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Bob Lucky, General Editor & Ray Rasmussen, Technical Editor
January 2020 Vol. 15 No. 4

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Kristen Lindquist

Pulpit Rock

The beach of my childhood was not a sandy one. Smooth cobbles larger than my head rolled and shifted with each storm tide. And one larger than the rest, visible from way down shore, with a flat top perfect for sitting: Pulpit Rock. I spent hours alone atop Pulpit Rock, outlining magical signs with round white pebbles or reading the future in handfuls of cast periwinkle shells. Or staring out to sea, across the bay to the small, spruce-crowned islands I’d never visited and where no one lived. I knew there must be seals among those waves, and other forms of life, whales or even sharks. My grandmother told me of a friend’s pet seal pup, eaten by a great white shark near one of those islands. Nautical charts showed depths of up to 500-feet deep on this side of the bay, scooped out by the last glacier. Anything could be down there, adrift among the seaweed and dazzling schools of mackerel. But I saw no signs of life except gulls, and the starfish and mussels they fed upon. Still, I thought if I wished hard enough, if I really concentrated my thoughts, I might conjure up some other sentient being. Perhaps a selkie that could read my mind, teach me how to shed my skin and enter the cold, iron-grey waves as if I belonged there.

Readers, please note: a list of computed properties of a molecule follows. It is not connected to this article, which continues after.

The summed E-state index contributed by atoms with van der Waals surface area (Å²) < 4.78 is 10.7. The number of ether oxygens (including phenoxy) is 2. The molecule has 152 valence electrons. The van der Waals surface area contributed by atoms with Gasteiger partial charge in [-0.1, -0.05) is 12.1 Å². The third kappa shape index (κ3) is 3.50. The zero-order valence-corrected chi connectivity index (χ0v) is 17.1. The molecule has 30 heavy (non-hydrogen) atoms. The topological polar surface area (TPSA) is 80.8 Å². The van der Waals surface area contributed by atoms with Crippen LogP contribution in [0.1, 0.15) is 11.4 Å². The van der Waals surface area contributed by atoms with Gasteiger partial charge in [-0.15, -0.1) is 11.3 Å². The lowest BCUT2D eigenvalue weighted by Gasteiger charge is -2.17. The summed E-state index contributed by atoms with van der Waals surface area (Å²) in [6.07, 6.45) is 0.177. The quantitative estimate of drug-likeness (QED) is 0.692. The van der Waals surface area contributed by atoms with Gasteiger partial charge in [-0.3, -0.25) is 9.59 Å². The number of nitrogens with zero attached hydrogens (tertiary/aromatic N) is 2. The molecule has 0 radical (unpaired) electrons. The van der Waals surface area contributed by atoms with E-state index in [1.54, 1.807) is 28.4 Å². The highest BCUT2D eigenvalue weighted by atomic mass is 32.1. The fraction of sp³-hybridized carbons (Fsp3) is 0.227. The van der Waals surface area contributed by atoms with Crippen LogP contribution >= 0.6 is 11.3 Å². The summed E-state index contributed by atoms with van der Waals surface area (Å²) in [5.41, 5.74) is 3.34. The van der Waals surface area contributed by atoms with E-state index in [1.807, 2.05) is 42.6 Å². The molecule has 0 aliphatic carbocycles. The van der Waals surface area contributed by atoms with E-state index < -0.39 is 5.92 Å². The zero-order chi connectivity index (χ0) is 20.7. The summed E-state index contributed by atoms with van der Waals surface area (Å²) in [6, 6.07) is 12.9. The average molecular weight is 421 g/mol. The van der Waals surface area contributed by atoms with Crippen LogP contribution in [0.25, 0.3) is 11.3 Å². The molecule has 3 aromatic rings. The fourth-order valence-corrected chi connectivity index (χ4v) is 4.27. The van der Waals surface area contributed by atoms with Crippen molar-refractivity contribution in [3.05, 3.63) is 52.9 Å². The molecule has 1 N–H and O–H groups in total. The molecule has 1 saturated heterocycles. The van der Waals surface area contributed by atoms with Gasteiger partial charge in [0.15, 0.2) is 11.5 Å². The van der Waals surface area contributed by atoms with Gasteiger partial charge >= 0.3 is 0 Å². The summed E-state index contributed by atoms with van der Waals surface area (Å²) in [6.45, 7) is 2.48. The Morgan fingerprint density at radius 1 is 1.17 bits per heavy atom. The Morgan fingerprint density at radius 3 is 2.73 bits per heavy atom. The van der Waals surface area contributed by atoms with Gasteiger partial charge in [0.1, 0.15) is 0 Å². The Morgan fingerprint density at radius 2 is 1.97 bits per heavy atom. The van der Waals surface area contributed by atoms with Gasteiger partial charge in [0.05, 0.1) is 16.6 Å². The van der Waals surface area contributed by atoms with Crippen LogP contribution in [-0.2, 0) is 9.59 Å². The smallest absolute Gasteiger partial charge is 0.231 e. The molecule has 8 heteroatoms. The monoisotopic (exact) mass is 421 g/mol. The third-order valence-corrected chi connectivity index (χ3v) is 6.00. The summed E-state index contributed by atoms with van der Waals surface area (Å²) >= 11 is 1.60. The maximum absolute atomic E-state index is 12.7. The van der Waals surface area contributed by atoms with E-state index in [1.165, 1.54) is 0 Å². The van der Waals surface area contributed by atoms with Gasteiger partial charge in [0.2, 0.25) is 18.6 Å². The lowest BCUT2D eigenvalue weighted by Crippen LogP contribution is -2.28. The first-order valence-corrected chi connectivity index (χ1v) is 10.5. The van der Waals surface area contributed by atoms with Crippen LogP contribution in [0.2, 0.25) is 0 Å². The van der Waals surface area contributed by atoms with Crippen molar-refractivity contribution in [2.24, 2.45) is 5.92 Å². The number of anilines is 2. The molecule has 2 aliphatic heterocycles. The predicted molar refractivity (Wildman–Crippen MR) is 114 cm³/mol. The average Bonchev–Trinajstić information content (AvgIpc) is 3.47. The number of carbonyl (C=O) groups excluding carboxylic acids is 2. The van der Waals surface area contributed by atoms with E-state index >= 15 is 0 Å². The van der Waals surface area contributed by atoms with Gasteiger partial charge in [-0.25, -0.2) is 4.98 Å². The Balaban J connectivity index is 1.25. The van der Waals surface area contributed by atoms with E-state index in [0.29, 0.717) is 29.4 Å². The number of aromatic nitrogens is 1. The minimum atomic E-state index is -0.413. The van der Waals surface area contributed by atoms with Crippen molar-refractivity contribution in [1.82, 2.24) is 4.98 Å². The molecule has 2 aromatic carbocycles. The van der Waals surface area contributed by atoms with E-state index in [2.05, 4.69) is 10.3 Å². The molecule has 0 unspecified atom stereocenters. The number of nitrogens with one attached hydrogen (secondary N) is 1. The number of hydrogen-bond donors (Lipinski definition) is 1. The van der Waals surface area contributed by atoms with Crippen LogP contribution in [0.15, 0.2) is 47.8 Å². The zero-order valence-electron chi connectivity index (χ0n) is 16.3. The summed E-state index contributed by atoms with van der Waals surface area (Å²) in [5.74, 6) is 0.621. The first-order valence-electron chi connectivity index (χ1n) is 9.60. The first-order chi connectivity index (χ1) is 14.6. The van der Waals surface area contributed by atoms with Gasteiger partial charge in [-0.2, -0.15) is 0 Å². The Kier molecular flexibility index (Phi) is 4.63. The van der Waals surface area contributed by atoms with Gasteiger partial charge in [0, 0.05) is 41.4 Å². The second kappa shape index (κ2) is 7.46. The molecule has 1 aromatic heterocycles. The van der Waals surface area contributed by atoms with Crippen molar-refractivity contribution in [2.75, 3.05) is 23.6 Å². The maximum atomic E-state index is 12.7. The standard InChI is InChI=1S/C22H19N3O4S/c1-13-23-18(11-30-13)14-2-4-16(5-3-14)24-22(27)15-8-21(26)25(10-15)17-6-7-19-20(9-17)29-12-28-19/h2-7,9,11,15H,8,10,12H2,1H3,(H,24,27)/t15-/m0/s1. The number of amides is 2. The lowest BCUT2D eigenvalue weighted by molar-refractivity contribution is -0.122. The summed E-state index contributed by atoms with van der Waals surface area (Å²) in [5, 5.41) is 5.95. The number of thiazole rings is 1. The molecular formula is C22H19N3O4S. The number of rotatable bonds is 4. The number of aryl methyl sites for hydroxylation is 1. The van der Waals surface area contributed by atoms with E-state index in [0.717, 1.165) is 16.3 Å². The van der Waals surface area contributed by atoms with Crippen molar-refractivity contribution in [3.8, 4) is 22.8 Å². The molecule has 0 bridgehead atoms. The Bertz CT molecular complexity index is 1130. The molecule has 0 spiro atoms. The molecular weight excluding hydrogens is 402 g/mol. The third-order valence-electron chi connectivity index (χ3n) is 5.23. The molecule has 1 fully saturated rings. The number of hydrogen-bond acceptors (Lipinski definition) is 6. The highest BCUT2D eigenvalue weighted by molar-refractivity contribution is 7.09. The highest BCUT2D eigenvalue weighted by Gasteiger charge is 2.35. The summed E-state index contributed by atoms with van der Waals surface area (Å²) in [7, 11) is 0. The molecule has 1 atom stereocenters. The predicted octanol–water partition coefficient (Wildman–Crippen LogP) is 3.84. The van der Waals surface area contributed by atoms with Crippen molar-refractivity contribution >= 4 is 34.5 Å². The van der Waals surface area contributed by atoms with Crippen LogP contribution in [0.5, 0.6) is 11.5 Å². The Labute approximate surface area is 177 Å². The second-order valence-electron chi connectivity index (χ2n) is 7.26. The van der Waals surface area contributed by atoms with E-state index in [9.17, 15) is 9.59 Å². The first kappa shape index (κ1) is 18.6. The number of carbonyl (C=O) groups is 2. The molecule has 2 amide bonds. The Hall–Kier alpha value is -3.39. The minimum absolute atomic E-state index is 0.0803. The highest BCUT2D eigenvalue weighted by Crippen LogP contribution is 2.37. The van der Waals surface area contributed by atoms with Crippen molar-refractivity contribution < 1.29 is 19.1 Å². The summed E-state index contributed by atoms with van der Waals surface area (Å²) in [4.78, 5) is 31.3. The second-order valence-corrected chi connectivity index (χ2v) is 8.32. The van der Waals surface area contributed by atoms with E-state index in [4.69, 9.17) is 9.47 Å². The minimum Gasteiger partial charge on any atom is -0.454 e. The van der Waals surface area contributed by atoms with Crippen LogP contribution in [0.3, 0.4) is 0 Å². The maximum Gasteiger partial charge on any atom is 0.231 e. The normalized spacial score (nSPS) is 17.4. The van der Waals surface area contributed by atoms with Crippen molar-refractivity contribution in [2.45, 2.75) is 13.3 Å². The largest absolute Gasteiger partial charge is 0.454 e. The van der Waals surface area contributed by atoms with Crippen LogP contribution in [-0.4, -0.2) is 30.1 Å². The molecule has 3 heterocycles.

afternoon rain
porpoises slipping
past the jetty

that childhood story
my grandmother told me
how rocks grow